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Anyone ever done an outside scene indoors?

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  • Anyone ever done an outside scene indoors?

    Ever since I saw that dirt outside of the Bates Motel at TW I can't get the idea of bringing dirt inside my haunt out of my mind! I would love to do an outdoor scene inside of my haunt, but what is in my head and what it ends up looking like may be totally different. Our haunt is completely inside, and it is an old brick school. I keep thinking I would love to have a "courtyard" scene inside of my haunt. You walk out of one room and into the courtyard and then "re-enter" the school. So one whole wall would need to be brick to look like the outside of the school. The courtyard itself would consist of dirt of course!! And a small pathway to walk along, twisting and turning along through a small cemetery with some fake foliage and tombstones. Our ceilings are 12' high, and I'm thinking we could paint the walls and ceiling black and have maybe some sheer stretchy black fabric in the corners to give it more of a rounded look as opposed to the square corners of a room. Has anyone ever attempted an outdoor scene on the inside of their haunt? I really want it to look like you are outside. We also purchased Froggy's new swamp and I'm trying to figure out where to incorporate that as well. Any help is appreciated!!!
    ~nail in the coffin~

    **Crawford School of Terror**
    Connellsville, PA

  • #2
    Yes at The Darkness we do and have done tons of outdoor scenes inside from graveyards, to barns, cornfields, to you name it. Anytime you do a facade at your haunt that technically is suppose to be outside then going inside the facade is the interior. So yeah 110%. Larry
    Larry Kirchner


    • #3
      Check out the Beast and Edge of Hell in Kansas City. They do it VERY well...


      • #4
        I did a graveyard scene in my building....2 things that totally transformed the area was painting it black to take away depth and hanging camo netting off the ceiling and walls to take away the squareness....Don't skimp on the netting though or it will still look square....The more you drape and sag, the better it looks....Everything you add after that only makes it better....ZR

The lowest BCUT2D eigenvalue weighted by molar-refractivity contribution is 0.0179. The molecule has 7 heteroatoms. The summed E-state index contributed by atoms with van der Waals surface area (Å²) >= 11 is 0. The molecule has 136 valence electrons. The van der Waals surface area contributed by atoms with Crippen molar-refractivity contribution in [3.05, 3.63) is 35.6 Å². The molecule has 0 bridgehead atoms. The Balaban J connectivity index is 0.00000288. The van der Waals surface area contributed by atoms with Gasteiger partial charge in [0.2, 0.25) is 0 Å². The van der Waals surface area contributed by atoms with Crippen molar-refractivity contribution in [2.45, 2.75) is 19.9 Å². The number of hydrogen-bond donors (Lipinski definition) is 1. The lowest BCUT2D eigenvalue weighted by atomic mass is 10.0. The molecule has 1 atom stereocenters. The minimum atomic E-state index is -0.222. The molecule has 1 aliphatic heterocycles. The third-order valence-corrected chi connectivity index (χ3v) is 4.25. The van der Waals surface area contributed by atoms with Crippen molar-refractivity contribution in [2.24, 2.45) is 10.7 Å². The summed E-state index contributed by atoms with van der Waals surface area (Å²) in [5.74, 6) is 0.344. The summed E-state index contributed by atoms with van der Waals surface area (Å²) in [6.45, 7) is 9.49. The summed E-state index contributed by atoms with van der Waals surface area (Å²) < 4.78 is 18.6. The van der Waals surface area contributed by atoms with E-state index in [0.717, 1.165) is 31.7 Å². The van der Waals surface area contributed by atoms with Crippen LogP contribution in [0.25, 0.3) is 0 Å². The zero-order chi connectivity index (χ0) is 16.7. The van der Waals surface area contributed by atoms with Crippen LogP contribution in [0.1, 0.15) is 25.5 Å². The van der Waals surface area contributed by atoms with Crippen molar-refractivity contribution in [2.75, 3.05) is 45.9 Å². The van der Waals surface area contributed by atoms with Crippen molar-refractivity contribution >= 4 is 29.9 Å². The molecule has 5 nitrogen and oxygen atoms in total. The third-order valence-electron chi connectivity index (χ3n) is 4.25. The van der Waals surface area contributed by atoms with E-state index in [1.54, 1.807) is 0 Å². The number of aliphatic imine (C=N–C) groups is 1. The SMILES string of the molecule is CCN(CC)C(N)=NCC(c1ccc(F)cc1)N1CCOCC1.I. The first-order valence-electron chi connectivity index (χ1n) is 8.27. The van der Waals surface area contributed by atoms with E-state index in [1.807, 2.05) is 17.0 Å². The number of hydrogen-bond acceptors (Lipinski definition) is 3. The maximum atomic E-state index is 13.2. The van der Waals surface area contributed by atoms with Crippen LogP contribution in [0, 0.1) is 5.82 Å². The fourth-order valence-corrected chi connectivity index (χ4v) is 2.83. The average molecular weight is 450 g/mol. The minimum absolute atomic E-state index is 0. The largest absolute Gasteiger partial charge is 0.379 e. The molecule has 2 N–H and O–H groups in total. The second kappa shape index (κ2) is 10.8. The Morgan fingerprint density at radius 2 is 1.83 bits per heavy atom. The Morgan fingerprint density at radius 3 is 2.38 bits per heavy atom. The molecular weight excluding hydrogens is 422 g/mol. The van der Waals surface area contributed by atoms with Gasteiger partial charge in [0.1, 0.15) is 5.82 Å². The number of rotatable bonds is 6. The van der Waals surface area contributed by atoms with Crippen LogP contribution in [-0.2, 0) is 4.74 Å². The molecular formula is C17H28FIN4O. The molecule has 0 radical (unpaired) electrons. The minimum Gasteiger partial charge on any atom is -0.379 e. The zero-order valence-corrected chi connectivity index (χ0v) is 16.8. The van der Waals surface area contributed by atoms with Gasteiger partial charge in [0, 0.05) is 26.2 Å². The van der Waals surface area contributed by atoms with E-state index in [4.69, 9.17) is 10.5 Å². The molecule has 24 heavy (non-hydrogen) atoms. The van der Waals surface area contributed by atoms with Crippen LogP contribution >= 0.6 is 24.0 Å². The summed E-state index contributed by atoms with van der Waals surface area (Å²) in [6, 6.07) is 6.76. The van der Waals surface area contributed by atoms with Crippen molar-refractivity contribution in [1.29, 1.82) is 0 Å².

• #5
          I managed to pull this off fairly well a few years was on the cheap too (my only haunt build before joining the navy), so i'm sure you could improve on it tenfold.

          We were basically in an old department store, so the floor was white tile, and talll ceilings. It was a cemetery scene.

          I was partnered with a guy who owned an inflatable rental business, so he had boatloads of black vinyl, we laid it on the floor and gorilla taped it down to ensure the floor was black and not reflective.

          We created the base maze (1 way), using cemetery fencing, but it was sturdy enough to not fall over if a patron ran into it.
          The most tedious part....The ENTIRE graveyard, at a height of about 8-10 feet, we created a fishing line grid as a ceiling. Which we covered entirely with cobweb. Then we ran more line from the fence maze straight up to the ceiling grid. And covered that with cobweb. So the entire maze had cemetery fence about 4-5 feet tall, then cobweb the rest of the 5 feet up.

          Coupled with the cobweb ceiling, it was similar to a tunnel. We of course made gravestones, brought it some local shrubbery, a little moss...and my personal favorite, TONS of bags of dried leaves. I put an ad out on craigslist for anyone who wanted to give me their raked leaves. It gave the entire place a nice outdoor smell, and a nice crunch under the feet.

          Add the right lighting, some fog, and some sounds....and you're outside.


          • #6
            We have an outdoor scene at the haunt I work at, it's in the same vein as yours, a courtyard. Layering is really important to give the scene more depth than it actually has, as mentioned already. Also, we have a special light with a filter that looks like the moon; it's done is such a way to look far away and give off a soft, blue light.

            As you probably already know, the more stuff in a scene and the busier it is, the less likely a guest will notice that it's indoors. We also obscure the ceiling tiles by painting them black and having branches from trees and some camo netting over the top. To me, being 6'3", the things that ruin a scene are noticing the ceiling is out of place, either due to it being obvious (white office tiles, for example) or light bleeding from outside the scene, and really campy, cheap props like plastic skulls or obviously fake spiders.


            • #7
              Just remember if you start bringing in branches,trees, or as suggested tons of leaves...they are EXTREMELY FLAMMABLE. If you do not use a flame retardant forget what the Fire Department would even say, some idiot throws a cigarette button or drops their e-cigarette in the leaves and you have in immediate large scale unintentional BBQ scence!!

              I had silk plants and had to have every one flame proofed. Same will go for all camouflage or other fabric. You can do a good job by adding some lighting, sound effects (crickets and the like), and maybe a smell generator (musty, foilage) it will definitely feel outdoors. Just keep it safe.
              R&J Productions
              Las Vegas, NV